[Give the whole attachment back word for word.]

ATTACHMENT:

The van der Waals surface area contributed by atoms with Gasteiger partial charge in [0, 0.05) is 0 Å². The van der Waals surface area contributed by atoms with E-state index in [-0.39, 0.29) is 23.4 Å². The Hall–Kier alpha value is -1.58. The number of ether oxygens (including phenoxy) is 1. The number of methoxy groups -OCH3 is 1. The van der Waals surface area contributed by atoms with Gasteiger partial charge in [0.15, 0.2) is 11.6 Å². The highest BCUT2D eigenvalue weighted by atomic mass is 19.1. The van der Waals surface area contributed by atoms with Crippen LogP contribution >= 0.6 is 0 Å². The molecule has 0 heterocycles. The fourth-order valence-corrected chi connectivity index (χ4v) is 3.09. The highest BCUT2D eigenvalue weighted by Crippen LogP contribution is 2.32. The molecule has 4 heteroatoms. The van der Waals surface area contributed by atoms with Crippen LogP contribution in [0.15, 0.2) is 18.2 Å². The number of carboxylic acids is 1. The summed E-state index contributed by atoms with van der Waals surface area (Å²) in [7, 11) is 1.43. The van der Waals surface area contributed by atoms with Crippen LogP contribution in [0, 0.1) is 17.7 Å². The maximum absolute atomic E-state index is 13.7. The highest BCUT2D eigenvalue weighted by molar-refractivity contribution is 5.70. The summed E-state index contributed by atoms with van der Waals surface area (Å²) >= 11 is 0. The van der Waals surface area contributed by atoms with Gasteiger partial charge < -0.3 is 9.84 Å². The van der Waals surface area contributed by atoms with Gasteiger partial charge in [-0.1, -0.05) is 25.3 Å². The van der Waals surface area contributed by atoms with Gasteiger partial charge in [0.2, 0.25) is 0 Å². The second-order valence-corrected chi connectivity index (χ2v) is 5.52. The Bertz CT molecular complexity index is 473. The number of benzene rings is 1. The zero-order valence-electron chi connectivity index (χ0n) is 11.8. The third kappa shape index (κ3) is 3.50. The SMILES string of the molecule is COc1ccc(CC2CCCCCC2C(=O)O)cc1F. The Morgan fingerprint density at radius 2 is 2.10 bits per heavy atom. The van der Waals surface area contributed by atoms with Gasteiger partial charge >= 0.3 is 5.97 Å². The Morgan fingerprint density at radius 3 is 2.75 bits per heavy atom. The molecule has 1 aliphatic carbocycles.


The van der Waals surface area contributed by atoms with Gasteiger partial charge in [0, 0.05) is 0 Å². The van der Waals surface area contributed by atoms with E-state index in [-0.39, 0.29) is 23.4 Å². The Hall–Kier alpha value is -1.58. The number of ether oxygens (including phenoxy) is 1. The number of methoxy groups -OCH3 is 1. The van der Waals surface area contributed by atoms with Gasteiger partial charge in [0.15, 0.2) is 11.6 Å². The highest BCUT2D eigenvalue weighted by atomic mass is 19.1. The van der Waals surface area contributed by atoms with Crippen LogP contribution >= 0.6 is 0 Å². The molecule has 0 heterocycles. The fourth-order valence-corrected chi connectivity index (χ4v) is 3.09. The highest BCUT2D eigenvalue weighted by Crippen LogP contribution is 2.32. The molecule has 4 heteroatoms. The van der Waals surface area contributed by atoms with Crippen LogP contribution in [0.15, 0.2) is 18.2 Å². The number of carboxylic acids is 1. The summed E-state index contributed by atoms with van der Waals surface area (Å²) in [7, 11) is 1.43. The van der Waals surface area contributed by atoms with Crippen LogP contribution in [0, 0.1) is 17.7 Å². The maximum absolute atomic E-state index is 13.7. The highest BCUT2D eigenvalue weighted by molar-refractivity contribution is 5.70. The summed E-state index contributed by atoms with van der Waals surface area (Å²) >= 11 is 0. The van der Waals surface area contributed by atoms with Gasteiger partial charge < -0.3 is 9.84 Å². The van der Waals surface area contributed by atoms with Gasteiger partial charge in [-0.1, -0.05) is 25.3 Å². The van der Waals surface area contributed by atoms with Gasteiger partial charge in [0.2, 0.25) is 0 Å². The second-order valence-corrected chi connectivity index (χ2v) is 5.52. The Bertz CT molecular complexity index is 473. The number of benzene rings is 1. The zero-order valence-electron chi connectivity index (χ0n) is 11.8. The third kappa shape index (κ3) is 3.50. The SMILES string of the molecule is COc1ccc(CC2CCCCCC2C(=O)O)cc1F. The Morgan fingerprint density at radius 2 is 2.10 bits per heavy atom. The van der Waals surface area contributed by atoms with Gasteiger partial charge >= 0.3 is 5.97 Å². The Morgan fingerprint density at radius 3 is 2.75 bits per heavy atom. The molecule has 1 aliphatic carbocycles.